Online Banking Hits Home

Can I get an e-calendar with that account? Check out the advantages of an online bank.
4 min read

This story appears in the November 2000 issue of Subscribe »

Some things are just natural fits for homebased entrepreneurs: comfy slippers, office supply superstores, sunshine spilling through your window with not an artificial light within miles of your desk, online banking. . .

Yep, you heard me right. I said, online banking.

In case you've been trapped inside your rolltop desk for the past few years, online banking is an Internet-based banking service that can save homebased business owners time and money. Want to transfer money to your checking account? Need to verify an account balance? Wondering if your direct deposit has posted yet? Forget to document who you paid a check to? And the granddaddy question of them all-did that client's check hit your account yet?

Homebased banking packages answer all these questions and more. With most accounts, online banking provides you with a secure connection to your bank, giving you access to all your accounts 24/7 from any PC with an Internet connection, usually with no special software required. Costwise, online bank fees are usually lower, and earned interest rates on CDs and checking accounts higher. That's because online banks don't have to hire an army of tellers and managers to service your account like they do at the brick-and-mortar locations. Reduced paperwork and mail costs add to the savings banks enjoy by going online.

Already well-established in Europe, online banking is rapidly becoming a standard offering in the United States. According to a recent report by Tower Group, 15 million households, or 12 percent of the market, will be using online banking services by 2002, and banks are gearing up for the challenge. With customer retention in mind, the number of banks offering online services by 2003 is expected to increase 13-fold from 1998 figures.

The Choices

Which banks are best? We've compiled the following list to help you choose which online banking system is right for you:

  • eCount. Offering the convenience and manageability of credit cards with the freedom and privacy of cash on the Web, eCount enables users to complete purchases at any online merchant and instantly transfer funds to any individual online via a prepaid debit account, with no security headaches.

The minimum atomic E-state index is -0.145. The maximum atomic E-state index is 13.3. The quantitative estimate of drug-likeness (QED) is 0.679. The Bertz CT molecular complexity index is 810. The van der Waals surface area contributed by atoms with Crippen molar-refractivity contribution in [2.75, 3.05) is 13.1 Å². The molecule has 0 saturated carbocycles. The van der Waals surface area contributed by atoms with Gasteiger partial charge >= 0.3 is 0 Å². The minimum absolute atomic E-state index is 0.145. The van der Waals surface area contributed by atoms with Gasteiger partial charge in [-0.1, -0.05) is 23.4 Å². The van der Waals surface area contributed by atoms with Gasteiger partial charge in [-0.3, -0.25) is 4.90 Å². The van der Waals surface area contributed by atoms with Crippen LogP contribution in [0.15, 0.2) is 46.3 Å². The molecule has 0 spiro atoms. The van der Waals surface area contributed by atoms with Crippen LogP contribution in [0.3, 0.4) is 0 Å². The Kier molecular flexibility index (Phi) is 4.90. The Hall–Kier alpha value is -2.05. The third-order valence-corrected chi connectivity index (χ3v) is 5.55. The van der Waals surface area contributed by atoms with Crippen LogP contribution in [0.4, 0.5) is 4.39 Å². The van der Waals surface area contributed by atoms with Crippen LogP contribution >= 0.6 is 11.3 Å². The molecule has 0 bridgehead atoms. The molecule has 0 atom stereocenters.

• Net.B@nk. Billed as the "Internet's best online bank" by Worth Magazine, Net.B@nk also claims to be the world's largest Internet-only bank (its 100,000-plus accounts exceed the number at E*TRADE Bank and others). It now offers brokerage accounts, too, along with free online bill payment, free ATM cards and interest-bearing checking. Alliances with, Ameritrade and Intuit only add to its cachet.
  • Security First Network Bank. Bucking the trends of other banks, SFNB started out as the first Internet-only bank-and opened a branch office. If you don't live in Atlanta-the location of that branch office-and prefer Web surfing to drive-up windows when it comes to banking, SFNB rolled out a revamped online banking site last September. Featuring brokerage, insurance, personal financial planning, mutual fund services and advice, as well as traditional banking services, the bank also offers a cash reward (about $50) if you hog-tie a friend or family member and get them to sign up.
  • E*TRADE Bank. Formerly Telebank, E*TRADE Bank is the first e-bank to hit $4 billion in deposits and boasts the largest nationwide ATM-affiliation network. From its humble roots as a telephone-only bank, E*TRADE Bank has grown into a major industry player. Due to its high asset base, E*TRADE Bank may be the best of the lot when it comes to trimming fees and boosting interest rate returns.
  • Wells Fargo. One of the oldest names in banking has hitched its stagecoach to the Web, offering online banking and brokerage services, including a full menu of services for SOHOs.
  • CheckFree. While it's not really an online bank, CheckFree can pay for itself as it reduces your postage stamp expenses and makes life a bit less stressful. CheckFree provides electronic bill payment processing services to more than 350 financial institutions, including 40 of the top 50, and nearly 400 banks and businesses use CheckFree's reconciliation products and services.

Down the road a bit, some interesting trends may emerge from the online banking world.

Merrill Lynch & Co., a newcomer to online brokerage firms, plans to offer banking services over the Internet as well. And forget toaster giveaways: Some banks-like giving away free PCs to new account holders. Also look for wireless banking coming to a digital phone near you; banks like FleetBoston already have this option in the works.

Brian O'Connell is a Framingham, Massachusetts-based freelance business writer. His most recent book, (Bob Adams Media), is available this September. His earlier books, Generation E: How Young Entrepreneurs are Changing the Corporate Landscapeand The 401(k) Millionaire, are available in bookstores. A frequent contributor to many national business magazines, he can be reached at

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